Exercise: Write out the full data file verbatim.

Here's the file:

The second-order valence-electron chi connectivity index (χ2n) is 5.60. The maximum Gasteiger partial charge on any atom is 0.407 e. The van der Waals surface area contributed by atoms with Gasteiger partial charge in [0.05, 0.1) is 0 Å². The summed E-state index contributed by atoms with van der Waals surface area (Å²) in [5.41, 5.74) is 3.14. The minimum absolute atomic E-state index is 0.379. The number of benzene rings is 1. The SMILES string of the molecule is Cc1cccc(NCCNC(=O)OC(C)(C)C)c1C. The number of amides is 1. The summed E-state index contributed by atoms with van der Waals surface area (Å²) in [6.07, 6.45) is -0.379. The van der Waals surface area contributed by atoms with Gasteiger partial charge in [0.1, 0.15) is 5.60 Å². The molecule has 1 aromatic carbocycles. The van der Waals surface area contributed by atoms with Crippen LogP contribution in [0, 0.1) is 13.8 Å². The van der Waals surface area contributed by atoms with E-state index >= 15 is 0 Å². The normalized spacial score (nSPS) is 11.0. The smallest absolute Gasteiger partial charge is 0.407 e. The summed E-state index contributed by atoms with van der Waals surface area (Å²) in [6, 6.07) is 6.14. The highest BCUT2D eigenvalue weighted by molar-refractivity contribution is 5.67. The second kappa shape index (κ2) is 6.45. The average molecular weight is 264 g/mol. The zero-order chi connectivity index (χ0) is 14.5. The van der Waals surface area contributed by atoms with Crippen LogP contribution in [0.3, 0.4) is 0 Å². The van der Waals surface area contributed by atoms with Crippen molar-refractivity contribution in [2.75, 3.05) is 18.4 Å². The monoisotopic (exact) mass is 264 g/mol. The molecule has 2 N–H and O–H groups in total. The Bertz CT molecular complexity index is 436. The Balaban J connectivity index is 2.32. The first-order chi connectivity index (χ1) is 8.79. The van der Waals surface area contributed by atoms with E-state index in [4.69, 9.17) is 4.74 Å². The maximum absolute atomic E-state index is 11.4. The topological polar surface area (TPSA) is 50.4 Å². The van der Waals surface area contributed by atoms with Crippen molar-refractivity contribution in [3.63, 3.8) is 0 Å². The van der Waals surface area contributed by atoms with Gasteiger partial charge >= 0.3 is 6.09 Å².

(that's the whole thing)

The second-order valence-electron chi connectivity index (χ2n) is 5.60. The maximum Gasteiger partial charge on any atom is 0.407 e. The van der Waals surface area contributed by atoms with Gasteiger partial charge in [0.05, 0.1) is 0 Å². The summed E-state index contributed by atoms with van der Waals surface area (Å²) in [5.41, 5.74) is 3.14. The minimum absolute atomic E-state index is 0.379. The number of benzene rings is 1. The SMILES string of the molecule is Cc1cccc(NCCNC(=O)OC(C)(C)C)c1C. The number of amides is 1. The summed E-state index contributed by atoms with van der Waals surface area (Å²) in [6.07, 6.45) is -0.379. The van der Waals surface area contributed by atoms with Gasteiger partial charge in [0.1, 0.15) is 5.60 Å². The molecule has 1 aromatic carbocycles. The van der Waals surface area contributed by atoms with Crippen LogP contribution in [0, 0.1) is 13.8 Å². The van der Waals surface area contributed by atoms with E-state index >= 15 is 0 Å². The normalized spacial score (nSPS) is 11.0. The smallest absolute Gasteiger partial charge is 0.407 e. The summed E-state index contributed by atoms with van der Waals surface area (Å²) in [6, 6.07) is 6.14. The highest BCUT2D eigenvalue weighted by molar-refractivity contribution is 5.67. The second kappa shape index (κ2) is 6.45. The average molecular weight is 264 g/mol. The zero-order chi connectivity index (χ0) is 14.5. The van der Waals surface area contributed by atoms with Crippen LogP contribution in [0.3, 0.4) is 0 Å². The van der Waals surface area contributed by atoms with Crippen molar-refractivity contribution in [2.75, 3.05) is 18.4 Å². The monoisotopic (exact) mass is 264 g/mol. The molecule has 2 N–H and O–H groups in total. The Bertz CT molecular complexity index is 436. The Balaban J connectivity index is 2.32. The first-order chi connectivity index (χ1) is 8.79. The van der Waals surface area contributed by atoms with E-state index in [4.69, 9.17) is 4.74 Å². The maximum absolute atomic E-state index is 11.4. The topological polar surface area (TPSA) is 50.4 Å². The van der Waals surface area contributed by atoms with Crippen molar-refractivity contribution in [3.63, 3.8) is 0 Å². The van der Waals surface area contributed by atoms with Gasteiger partial charge >= 0.3 is 6.09 Å².